Taking cool, hands-on physics to Grade 12
The University of Alberta physics department went on the offensive in 2010, taking their message to Alberta students that physics is indeed the science of cool.
The department enlisted the help of three programs that puts the students of Alberta high schools and U of A feeder institutions in the researcher’s chair of actual cutting-edge physics experiments.
The Modern Physic Experiments program is currently found in more than 80 Grade 12 classes throughout northern Alberta. In the program, students partake in the workshop, with more than 2,000 Grade 12 students carrying out these modern physics experiments each year.
Members of the Department of Physics have also been instrumental in the Alberta Large Time-coincidence Array, or ALTA, Cosmic Ray Project, which involves 13 sets of cosmic ray detectors placed on widely spaced Northern Alberta high schools, which enable students to carry out experiments on cosmic-ray incidences.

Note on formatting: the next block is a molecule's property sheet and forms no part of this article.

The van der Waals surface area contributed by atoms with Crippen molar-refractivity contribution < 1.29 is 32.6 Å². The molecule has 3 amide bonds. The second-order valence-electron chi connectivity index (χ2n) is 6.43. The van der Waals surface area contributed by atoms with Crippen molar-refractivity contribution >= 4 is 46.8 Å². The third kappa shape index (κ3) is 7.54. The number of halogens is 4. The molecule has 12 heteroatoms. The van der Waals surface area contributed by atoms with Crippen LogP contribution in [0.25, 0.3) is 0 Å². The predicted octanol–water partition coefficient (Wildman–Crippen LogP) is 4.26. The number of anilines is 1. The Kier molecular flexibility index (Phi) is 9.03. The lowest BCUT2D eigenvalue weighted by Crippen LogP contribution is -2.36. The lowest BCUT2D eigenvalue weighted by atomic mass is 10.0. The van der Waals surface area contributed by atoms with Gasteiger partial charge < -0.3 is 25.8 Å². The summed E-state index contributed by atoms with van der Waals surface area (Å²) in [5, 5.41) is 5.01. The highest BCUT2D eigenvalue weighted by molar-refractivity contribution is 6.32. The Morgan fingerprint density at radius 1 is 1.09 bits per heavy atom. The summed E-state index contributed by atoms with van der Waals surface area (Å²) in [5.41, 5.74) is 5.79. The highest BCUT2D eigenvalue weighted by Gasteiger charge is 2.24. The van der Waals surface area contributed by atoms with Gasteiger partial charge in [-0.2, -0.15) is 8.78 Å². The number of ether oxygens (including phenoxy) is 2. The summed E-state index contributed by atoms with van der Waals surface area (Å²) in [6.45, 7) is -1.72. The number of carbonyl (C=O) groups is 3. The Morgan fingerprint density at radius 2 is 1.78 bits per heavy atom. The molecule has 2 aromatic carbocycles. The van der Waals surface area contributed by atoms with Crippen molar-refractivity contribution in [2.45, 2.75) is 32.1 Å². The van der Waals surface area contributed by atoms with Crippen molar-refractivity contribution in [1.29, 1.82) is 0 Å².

Thanks to funding from the university’s Teaching and Learning Enhancement Fund, physics professor James Pinfold is also in the midst of executing an initiative, entitled FUTURA, which is a program designed to empower students through direct hands-on involvement in the world's biggest science projects.
Pinfold pointed to an America study that suggests science students are losing interest in the subject because of a lack of engagement with genuine research. To this end, Pinfold says senior teachers at U of A’s feeder colleges throughout Alberta have expressed an interest in FUTURA.
“Scores of students from these and other institutes are admitted to the U of A each year in the areas of science and engineering,” he said. “We expect that an involvement in this collaborative effort of students and teachers from post-secondary institutes that normally do not have a significant research element would significantly increase the number of students entering the U of A for graduate studies in science.”